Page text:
Gaga wrestles with emotional pain and ponders her oversized public persona, usually without succumbing to self-obsession. Instead, tracks such as Replay, a filtered Parisian swirl, give psychological insight a Gothic tingle; only when she’s dancing can she feel this fear. The Elton John collaboration, Sine From Above, is bonkers, but Chromatica mostly succeeds as an engaging celebration amid strange times. CM
GREAT SOUTHERN ROAD (Electric Entertainment)
“We are somehow connected/Connected by our differences,” Chris O’Doherty sings as the album starts, sounding creaky, dusty, amiable. “We have in common all this distance between us.” Which is sweet, and might warm the cockles of your heart, especially if you’ve been sitting at home for a couple of months wondering when, or if, you’ll be allowed out to see actual people.
But, just as the early shuffle becomes a kind of aquatic sway right before one of those surfside guitar lines of Reg Mombassa, there is a bit more to it, and to the album, than first impressions intimate. The trickiness of being human with other humans isn’t a joke being hidden here. Instead, there are strong suggestions of the black dog visiting; there are failures and flaws in people and relationships.
But there are little Mombassa lyrical light touches and O’Doherty quietly poetic moments, melodically pure ’60s LA throwbacks and meandering country blues. There’s no big grief, instead a steady accumulation of small sadnesses that bring weight. Even when melancholic, Dog Trumpet still find a way to make it feel like they’re floating that weight up just enough to be carried. BZ
THE EARLY BIRD GETS (Aerophonic/Birdland)
It’s like a blade – not so much a scalpel as a scythe – hewing its way straight into your central nervous system. I first heard it soon after a general anaesthetic, and I swear hospitals could use Dave Rempis’ alto sound to clear their recovery rooms faster. At one point on the opening Crypto Vo Lans it becomes a growling squall, and that’s before we reach his tenor and baritone, which could leave cyclonic carnage in their wake. Think of the most visceral saxophonists you’ve heard – Albert Ayler, Mark Simmonds, Evan Parker, et al – and add Rempis to the list immediately.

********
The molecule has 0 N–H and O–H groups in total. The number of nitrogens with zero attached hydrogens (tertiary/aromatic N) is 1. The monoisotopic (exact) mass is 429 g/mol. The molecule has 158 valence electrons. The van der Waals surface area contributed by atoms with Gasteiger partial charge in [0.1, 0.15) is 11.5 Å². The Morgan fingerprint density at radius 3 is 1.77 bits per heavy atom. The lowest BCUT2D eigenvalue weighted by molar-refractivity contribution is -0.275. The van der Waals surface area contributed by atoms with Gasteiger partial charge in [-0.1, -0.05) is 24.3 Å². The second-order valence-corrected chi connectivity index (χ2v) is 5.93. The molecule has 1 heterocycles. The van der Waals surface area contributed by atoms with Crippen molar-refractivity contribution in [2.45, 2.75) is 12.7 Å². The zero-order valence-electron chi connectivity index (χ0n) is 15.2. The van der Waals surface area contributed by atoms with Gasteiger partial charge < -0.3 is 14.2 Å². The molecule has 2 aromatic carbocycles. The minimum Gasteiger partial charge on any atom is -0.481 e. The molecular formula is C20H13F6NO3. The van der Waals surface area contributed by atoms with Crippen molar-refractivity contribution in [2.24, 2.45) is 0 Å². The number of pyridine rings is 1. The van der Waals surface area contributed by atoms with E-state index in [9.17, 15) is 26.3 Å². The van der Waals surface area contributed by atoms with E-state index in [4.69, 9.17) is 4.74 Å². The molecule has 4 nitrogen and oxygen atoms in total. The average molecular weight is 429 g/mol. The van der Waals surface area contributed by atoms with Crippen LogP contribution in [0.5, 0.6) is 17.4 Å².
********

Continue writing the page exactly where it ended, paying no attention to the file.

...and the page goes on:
This trio album with Brandon Lopez (bass) and Ryan Packard (drums, electronics) is jazz that can bubble and boil, and then, on Neo Aves, spook the socks off you. Another Rempis album released simultaneously, Apsis, is just as good.
Perhaps it’s no coincidence that these guys are Chicago-based, because you hear a lineage from Art Ensemble of Chicago saxophonists Joseph Jarman and Roscoe Mitchell: this is that special.
Perhaps it’s some effect of wind blasting off Lake Michigan, or perhaps it reflects the historical community spirit among the players there, as opposed to New York’s more combative environment. JS
Vienna Philharmonic/Andris Nelsons
VIENNA NEW YEAR’S CONCERT 2020 (Sony)
The New Year’s Day concert in Vienna is one of the most famous events in the classical calendar, a fixture since 1939. For the 81st concert, new-generation megastar Andris Nelsons took the podium and produced the sort of stylish, idiomatic performance for which the Vienna Philharmonic is noted in this repertoire: a real Viennese lilt, lots of delicate rubato, but – thankfully – not overly schmaltzy.
Rhythms are crisp, with plenty of momentum, so it is easy to imagine swirling skirts and dashing uniforms. Various Strausses – Johanns I and II, Josef and Eduard – dominate as usual, but there is also a lot of rare repertoire, such as the Ziehrer overture that opens the concert, Josef’s Cupido polka and Eduard’s Knall und Fall polka.
Other rarities include a gavotte by Josef Hellmesberger II, a galop by Hans Christian Lumbye and six contradances by Beethoven. In fact, nine of the 16 works before the encores are being played here for the first time. One piece often played, Johan II’s Tritsch-Tratsch polka is very contemporary – it shows his disdain for fake news in a paper of that name. The last two encores are utterly obligatory: The Beautiful Blue Danube, then the Radetzky March. BZ
Craig Mathieson is a TV, film and music writer for The Age and The Sydney Morning Herald.
John Shand has written about music and theatre since 1981 in more than 30 publications, including for Fairfax Media since 1993. He is also a playwright, author, poet, librettist, drummer and winner of the 2017 Walkley Arts Journalism Award
Bernard is a freelance writer who specialises in music.
Barney Zwartz, a senior fellow of the Centre for Public Christianity, was religion editor of The Age from 2002 to 2013.